A friend of mine is expecting his first baby soon, so I thought I’d offer my advice on what to buy and not to buy for the baby.

Here, then, is a list of all the things that we considered buying (based on various sources), and what we thought about them.

Buying for your baby.xls

I’ve sorted everything into 3 groups: ESSENTIAL, YES, and NO, based on how useful we found them.

  • ESSENTIAL are the things that we couldn’t have done without. The essentials include such basics as clothes, pram, sling, cot.
  • YES marks things that were useful but that could probably be replaced with something else, or you could manage without. This includes a changing bag, bath thermometer etc.
  • NO marks things that we bought or got, but didn’t end up using much at all. For us, this included scratch mittens and a breast pump.
  • There are also some items marked “Didn’t have one” or “Haven’t bought yet”; those are things that have been recommended somewhere but that we haven’t actually tried out, so I don’t have much to say about them.

I’ve also commented briefly on most items. The comments are of course my personal view only. If your habits or preferences differ from mine, or your baby has different needs, you may not agree at all.

Finally, I’ve guessed at roughly when you might want to buy these things. The things I suggest buying at 0 months are the ones you should probably sort out before the baby is born (and with a few weeks to spare). The ones marked “0-1 months” are those that you can live without in the first few weeks, and may want to buy a bit later, when you know more about your baby’s habits and preferences. But you could also buy these in advance.

Our best buys:

  • Pushchair. Don’t skimp; buy a good one. You are likely to use it many hours every week, so get one that you find comfortable and convenient to use. BabyCentre has good tips to help you choose a pram or pushchair. The right choice depends on your lifestyle: I’m very happy with our Stokke, but I wouldn’t recommend it if you’re going to be packing your pushchair into a car on a regular basis, or spending a lot of time on the Tube.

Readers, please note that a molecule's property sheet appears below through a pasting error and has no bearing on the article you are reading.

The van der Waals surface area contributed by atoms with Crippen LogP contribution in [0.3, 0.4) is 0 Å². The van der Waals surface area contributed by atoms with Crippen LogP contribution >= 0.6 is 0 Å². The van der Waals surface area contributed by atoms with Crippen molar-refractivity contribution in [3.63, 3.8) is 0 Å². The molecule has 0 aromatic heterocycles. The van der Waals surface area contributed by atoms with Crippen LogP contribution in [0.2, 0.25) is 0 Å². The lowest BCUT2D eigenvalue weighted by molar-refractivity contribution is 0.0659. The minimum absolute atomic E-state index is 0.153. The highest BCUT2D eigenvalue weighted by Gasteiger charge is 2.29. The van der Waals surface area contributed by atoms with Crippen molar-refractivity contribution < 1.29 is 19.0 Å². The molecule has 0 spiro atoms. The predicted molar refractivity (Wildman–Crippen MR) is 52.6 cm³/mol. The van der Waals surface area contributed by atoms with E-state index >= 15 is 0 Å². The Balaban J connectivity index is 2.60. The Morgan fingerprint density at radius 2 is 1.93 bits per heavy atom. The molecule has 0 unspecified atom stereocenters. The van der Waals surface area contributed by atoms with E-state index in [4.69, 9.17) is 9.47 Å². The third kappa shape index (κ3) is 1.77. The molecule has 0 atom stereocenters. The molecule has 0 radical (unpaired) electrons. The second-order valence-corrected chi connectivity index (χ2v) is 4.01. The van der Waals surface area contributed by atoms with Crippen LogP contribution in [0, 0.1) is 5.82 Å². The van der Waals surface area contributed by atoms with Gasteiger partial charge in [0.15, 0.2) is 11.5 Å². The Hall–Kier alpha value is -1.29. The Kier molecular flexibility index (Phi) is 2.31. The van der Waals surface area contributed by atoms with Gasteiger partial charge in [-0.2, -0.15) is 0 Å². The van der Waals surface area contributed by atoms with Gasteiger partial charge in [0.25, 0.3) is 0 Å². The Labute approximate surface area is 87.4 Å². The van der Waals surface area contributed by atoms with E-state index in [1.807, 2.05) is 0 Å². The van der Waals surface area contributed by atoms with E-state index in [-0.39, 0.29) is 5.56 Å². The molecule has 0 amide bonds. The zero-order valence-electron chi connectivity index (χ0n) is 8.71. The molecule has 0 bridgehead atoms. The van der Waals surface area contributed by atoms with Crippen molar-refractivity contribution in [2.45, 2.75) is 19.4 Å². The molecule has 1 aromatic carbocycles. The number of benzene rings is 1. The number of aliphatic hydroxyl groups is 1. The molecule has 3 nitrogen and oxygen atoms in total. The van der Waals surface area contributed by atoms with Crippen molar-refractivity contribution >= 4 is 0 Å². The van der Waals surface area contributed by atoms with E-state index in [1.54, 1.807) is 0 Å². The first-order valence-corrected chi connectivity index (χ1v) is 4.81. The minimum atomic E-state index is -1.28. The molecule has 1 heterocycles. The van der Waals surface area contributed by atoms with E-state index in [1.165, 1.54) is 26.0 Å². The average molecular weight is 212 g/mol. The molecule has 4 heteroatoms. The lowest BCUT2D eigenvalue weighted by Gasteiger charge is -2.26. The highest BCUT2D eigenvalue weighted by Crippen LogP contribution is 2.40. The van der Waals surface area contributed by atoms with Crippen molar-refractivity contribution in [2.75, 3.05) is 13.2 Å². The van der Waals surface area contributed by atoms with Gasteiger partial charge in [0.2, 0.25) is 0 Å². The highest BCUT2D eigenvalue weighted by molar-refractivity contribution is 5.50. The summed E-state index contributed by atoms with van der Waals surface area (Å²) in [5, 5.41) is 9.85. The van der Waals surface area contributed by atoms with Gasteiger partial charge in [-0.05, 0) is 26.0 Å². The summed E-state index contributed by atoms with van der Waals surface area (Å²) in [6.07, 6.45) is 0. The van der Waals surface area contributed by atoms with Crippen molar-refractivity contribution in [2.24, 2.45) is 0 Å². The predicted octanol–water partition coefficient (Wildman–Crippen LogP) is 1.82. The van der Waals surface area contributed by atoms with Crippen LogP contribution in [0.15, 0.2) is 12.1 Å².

• Moses basket. You can buy a cot straight away, but we found a Moses basket very handy to begin with. It’s light and small, so you can carry the baby with you from room to room. It also allows you to have the baby sleeping next to your bed, where a cot might not fit.
  • Sling. I love my slings. Many books and web sites recommend a Baby Bjorn-type baby carrier, but a sling is much more versatile and comfortable, for both you and the baby. Some men have been known to describe slings as somewhat “unmanly”, but if you buy one in black or denim, you can probably convince them otherwise! The Baby Wearer has a lot of advice on choosing a baby carrier.
  • Activity mat / play gym. Ingrid spends most of her day on the play mat. It protects the carpet from the baby, and lets the baby have fun looking at interesting things from a very early age. Get one with lots of loops and removable toys, so you can switch to new ones and keep the it interesting.
  • Bath seat. Cheap, easy to use, less faff than a baby bath, and takes up less space.
  • A good nursing pillow. A tiny baby is floppy and needs good support, and mum’s arms and back can get very tired without a pillow.

Baby clothes are a whole separate topic and deserve a post of their own, which I will hopefully be able to post later today or tomorrow.

Update: here is the post about baby clothes.